Date: 05/07/2001 at 17:31:55 From: Ariel Klugman Subject: Paradox What is a paradox? How does it work? Is it right?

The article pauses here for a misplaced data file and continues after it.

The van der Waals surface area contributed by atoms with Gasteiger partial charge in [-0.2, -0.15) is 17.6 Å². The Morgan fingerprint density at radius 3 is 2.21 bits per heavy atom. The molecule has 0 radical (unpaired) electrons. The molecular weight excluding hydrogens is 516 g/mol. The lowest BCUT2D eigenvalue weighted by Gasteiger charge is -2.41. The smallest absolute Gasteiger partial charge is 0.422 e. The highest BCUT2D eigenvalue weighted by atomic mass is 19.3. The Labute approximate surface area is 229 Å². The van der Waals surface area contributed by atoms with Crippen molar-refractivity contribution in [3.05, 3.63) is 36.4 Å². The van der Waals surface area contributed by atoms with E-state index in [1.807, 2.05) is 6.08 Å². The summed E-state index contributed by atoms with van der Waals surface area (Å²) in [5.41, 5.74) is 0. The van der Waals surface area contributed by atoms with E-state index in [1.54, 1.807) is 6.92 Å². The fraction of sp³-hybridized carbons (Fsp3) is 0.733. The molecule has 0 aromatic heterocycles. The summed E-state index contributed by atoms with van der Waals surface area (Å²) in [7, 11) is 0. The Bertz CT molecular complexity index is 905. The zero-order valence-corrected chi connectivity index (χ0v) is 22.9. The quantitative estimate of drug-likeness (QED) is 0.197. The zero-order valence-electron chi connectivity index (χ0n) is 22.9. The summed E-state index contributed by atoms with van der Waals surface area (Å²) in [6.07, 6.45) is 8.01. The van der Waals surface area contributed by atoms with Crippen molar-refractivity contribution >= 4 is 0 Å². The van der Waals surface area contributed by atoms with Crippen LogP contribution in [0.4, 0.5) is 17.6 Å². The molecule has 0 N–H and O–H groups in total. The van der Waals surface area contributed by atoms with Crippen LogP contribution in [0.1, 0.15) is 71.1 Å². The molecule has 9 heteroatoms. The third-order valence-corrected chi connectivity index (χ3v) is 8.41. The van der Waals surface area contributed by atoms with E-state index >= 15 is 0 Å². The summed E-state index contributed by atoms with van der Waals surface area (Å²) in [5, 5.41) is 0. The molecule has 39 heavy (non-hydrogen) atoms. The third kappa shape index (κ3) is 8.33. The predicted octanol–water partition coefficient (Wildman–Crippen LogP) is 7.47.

Date: 05/08/2001 at 14:33:33 From: Doctor Twe Subject: Re: Paradox Hi Ariel - thanks for writing to Dr. Math. According to the Merriam-Webster OnLine Dictionary at: http://www.m-w.com/home.htm a paradox is: 1: a tenet contrary to received opinion 2a: a statement that is seemingly contradictory or opposed to common sense and yet is perhaps true b: a self-contradictory statement that at first seems true c: an argument that apparently derives self-contradictory conclusions by valid deduction from acceptable premises 3: one that possesses seemingly contradictory qualities or phases In math, we usually use the term in the context of definition 2a. The key is that a paradox *seems* to be contradictory, but is in fact true or valid. Here is an entry from our Ask Dr. Math archives that discusses the difference between a paradox and a fallacy: Paradox and Fallacy http://mathforum.org/dr.math/problems/lee.01.25.01.html Some famous math paradoxes include: Russell's Paradox http://mathforum.org/dr.math/problems/weibel7.2.96.html http://mathforum.org/dr.math/problems/mcallister3.25.98.html Zeno's Paradox http://mathforum.org/dr.math/problems/bearclaw.8.22.96.html http://mathforum.org/dr.math/problems/gut10.19.html The Infinity Hotel Paradox http://mathforum.org/dr.math/problems/evening.9.15.99.html The Unexpected Exam Paradox http://mathforum.org/dr.math/problems/mcdaniel3.26.98.html Bertrand's Paradox http://mathforum.org/dr.math/problems/krasik.05.09.99.html I hope this helps. If you have any more questions, write back. - Doctor TWE, The Math Forum http://mathforum.org/dr.math/
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